My warmest thanks go to Angelia Trinidad of passion planner for investing so much love and thoughtfulness into making the layouts, and then putting up the planner pdf for free (for overseas students living on a tight budget like me, for example) on the passion planner website, where you are also offered the option to donate a small amount instead which will go to a charity – how lovely is that? – and to Jessi of odernichtoderdoch online magazine for inspiring me with handy tips to just make a planner myself! All my gratefulness and all the power to you, ladies 🙂
Do you have a planner? How do you like its style, and do you actually use it for anything? If you have any tips for other tweaks or proposals, please let me know!
Beneath my bare feet, the ground comes alive. Or maybe my feet come alive? There is so much to sense, and to react to and so much to be adjusted accordingly while I walk. The feeling of fresh wind gliding over naked toes is so out of the ordinary; it fills me with childlike wonder and joy each and every time!
There are not many things which are as easy, surprisingly satisfying and healthy as simply taking off those shoes and going barefoot, no? How nice it feels to actually experience the ground. It is like being given a whole new sense. The possibility to walk and run like this is one thing I love summer for; on soft grass, on sun-heated concrete, on slightly wet earth.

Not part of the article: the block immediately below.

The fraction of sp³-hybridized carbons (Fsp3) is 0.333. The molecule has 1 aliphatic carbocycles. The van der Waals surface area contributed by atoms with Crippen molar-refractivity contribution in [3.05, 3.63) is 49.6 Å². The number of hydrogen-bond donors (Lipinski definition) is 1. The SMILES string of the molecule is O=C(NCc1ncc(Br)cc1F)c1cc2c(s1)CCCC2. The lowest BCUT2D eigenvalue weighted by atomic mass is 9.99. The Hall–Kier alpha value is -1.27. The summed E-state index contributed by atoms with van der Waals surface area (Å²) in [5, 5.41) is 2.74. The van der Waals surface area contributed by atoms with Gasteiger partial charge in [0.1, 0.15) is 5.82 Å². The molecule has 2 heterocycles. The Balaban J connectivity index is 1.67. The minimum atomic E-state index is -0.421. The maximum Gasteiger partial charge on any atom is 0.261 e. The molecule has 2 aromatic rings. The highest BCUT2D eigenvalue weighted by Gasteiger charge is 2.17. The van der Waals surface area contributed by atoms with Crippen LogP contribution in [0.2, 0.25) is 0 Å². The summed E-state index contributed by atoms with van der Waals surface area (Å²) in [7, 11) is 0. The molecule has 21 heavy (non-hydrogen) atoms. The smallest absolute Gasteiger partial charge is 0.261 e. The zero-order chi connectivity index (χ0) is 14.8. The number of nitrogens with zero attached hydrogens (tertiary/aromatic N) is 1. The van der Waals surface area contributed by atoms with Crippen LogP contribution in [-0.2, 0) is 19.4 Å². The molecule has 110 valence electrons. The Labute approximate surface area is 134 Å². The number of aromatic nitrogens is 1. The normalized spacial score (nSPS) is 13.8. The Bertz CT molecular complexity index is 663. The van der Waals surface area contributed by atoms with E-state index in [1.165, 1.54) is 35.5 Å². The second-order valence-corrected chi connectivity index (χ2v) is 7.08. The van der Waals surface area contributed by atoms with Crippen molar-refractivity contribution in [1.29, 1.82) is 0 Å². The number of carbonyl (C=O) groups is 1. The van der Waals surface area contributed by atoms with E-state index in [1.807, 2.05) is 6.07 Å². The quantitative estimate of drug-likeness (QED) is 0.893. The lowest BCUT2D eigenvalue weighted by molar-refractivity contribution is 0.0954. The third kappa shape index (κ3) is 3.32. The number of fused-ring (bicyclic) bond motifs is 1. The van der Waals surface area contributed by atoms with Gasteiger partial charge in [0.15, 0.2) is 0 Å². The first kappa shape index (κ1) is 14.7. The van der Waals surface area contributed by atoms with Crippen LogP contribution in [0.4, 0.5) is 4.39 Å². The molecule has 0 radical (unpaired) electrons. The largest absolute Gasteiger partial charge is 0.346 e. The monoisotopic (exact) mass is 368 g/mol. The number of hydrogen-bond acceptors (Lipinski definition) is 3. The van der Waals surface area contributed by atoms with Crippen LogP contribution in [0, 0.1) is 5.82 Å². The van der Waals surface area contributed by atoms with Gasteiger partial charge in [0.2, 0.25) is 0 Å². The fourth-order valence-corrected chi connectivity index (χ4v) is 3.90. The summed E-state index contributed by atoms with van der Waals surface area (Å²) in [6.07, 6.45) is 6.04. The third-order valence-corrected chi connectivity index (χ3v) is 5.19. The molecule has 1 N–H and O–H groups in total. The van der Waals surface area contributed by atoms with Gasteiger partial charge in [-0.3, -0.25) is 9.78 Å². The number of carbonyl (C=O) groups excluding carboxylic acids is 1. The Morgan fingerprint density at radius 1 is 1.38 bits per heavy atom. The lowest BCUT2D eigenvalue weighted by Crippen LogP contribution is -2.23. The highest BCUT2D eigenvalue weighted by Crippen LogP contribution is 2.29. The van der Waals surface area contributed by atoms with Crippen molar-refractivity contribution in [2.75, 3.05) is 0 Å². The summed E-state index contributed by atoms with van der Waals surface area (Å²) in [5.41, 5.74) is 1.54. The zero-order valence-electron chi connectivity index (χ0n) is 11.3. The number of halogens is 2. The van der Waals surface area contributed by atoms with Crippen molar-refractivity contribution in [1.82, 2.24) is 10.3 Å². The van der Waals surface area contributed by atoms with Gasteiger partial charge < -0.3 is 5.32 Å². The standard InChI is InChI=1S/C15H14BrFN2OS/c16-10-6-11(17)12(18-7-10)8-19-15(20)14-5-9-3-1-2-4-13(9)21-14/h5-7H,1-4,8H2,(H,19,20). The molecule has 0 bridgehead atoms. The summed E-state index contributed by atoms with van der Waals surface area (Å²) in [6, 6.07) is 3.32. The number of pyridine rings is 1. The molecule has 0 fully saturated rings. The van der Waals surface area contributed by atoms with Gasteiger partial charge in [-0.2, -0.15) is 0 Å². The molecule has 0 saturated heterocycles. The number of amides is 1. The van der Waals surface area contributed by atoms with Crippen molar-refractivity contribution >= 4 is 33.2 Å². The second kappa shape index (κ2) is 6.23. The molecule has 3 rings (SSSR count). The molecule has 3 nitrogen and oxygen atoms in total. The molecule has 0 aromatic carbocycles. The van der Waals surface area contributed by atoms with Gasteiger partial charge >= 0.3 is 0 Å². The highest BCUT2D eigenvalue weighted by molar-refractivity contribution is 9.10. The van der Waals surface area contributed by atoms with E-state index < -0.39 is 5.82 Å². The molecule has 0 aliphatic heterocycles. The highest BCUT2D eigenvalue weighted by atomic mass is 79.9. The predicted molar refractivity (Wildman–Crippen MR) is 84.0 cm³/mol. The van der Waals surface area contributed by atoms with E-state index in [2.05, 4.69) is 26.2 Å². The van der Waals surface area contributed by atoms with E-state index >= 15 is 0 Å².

Have you tried walking or running barefoot lately, or have you had any sensations that felt all new?
How did you feel?
In the turtle speed elevator of the Department of Philosophy at the University of Münster, 2013. About two weeks before the building’s impending demolition.
“[I]f you can think of times in your life that you’ve treated people with extraordinary decency and love, and pure uninterested concern, just because they were valuable as human beings. The ability to do that with ourselves. To treat ourselves the way we would treat a really good, precious friend. Or a tiny child of ours that we absolutely loved more than life itself. And I think it’s probably possible to achieve that. I think part of the job we’re here for is to learn how to do this.”
– David Foster Wallace, quoted from David Lipsky: “Although Of Course You End Up Becoming Yourself. A Road Trip with David Foster Wallace (2010)”
This was something wildly enjoyable. A mixture of permanency, public exposure – a permanent marker on the wall of a regularly used elevator – and transience – the building being demolished soon after.
There was a magic in this combination, and in the faces of the people who read the quote.
It occured to me that I should take a bit of time to ponder again what I like about my friends and tell them.